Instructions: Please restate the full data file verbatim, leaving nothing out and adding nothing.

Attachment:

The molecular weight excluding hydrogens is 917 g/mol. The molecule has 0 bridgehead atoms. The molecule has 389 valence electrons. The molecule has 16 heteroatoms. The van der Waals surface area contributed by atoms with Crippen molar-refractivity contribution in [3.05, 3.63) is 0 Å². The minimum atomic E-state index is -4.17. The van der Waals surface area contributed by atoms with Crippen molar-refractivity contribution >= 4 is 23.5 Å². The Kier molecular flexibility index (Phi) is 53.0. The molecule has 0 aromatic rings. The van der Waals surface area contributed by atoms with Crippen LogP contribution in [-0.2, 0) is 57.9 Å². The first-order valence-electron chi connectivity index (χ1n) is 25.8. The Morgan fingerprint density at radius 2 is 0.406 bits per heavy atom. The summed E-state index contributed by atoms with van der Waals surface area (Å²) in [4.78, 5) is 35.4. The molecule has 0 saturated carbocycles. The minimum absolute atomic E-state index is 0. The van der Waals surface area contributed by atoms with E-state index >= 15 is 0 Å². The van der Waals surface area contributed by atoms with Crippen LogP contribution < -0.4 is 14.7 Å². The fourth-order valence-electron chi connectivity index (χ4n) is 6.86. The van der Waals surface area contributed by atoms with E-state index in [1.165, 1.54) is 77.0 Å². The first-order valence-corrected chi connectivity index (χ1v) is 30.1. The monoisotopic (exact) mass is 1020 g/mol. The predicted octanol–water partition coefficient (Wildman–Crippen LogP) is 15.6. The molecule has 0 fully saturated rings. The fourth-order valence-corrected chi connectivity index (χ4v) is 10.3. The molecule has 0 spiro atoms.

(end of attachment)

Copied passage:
The molecular weight excluding hydrogens is 917 g/mol. The molecule has 0 bridgehead atoms. The molecule has 389 valence electrons. The molecule has 16 heteroatoms. The van der Waals surface area contributed by atoms with Crippen molar-refractivity contribution in [3.05, 3.63) is 0 Å². The minimum atomic E-state index is -4.17. The van der Waals surface area contributed by atoms with Crippen molar-refractivity contribution >= 4 is 23.5 Å². The Kier molecular flexibility index (Phi) is 53.0. The molecule has 0 aromatic rings. The van der Waals surface area contributed by atoms with Crippen LogP contribution in [-0.2, 0) is 57.9 Å². The first-order valence-electron chi connectivity index (χ1n) is 25.8. The Morgan fingerprint density at radius 2 is 0.406 bits per heavy atom. The summed E-state index contributed by atoms with van der Waals surface area (Å²) in [4.78, 5) is 35.4. The molecule has 0 saturated carbocycles. The minimum absolute atomic E-state index is 0. The van der Waals surface area contributed by atoms with E-state index >= 15 is 0 Å². The van der Waals surface area contributed by atoms with Crippen LogP contribution < -0.4 is 14.7 Å². The fourth-order valence-electron chi connectivity index (χ4n) is 6.86. The van der Waals surface area contributed by atoms with E-state index in [1.165, 1.54) is 77.0 Å². The first-order valence-corrected chi connectivity index (χ1v) is 30.1. The monoisotopic (exact) mass is 1020 g/mol. The predicted octanol–water partition coefficient (Wildman–Crippen LogP) is 15.6. The molecule has 0 fully saturated rings. The fourth-order valence-corrected chi connectivity index (χ4v) is 10.3. The molecule has 0 spiro atoms.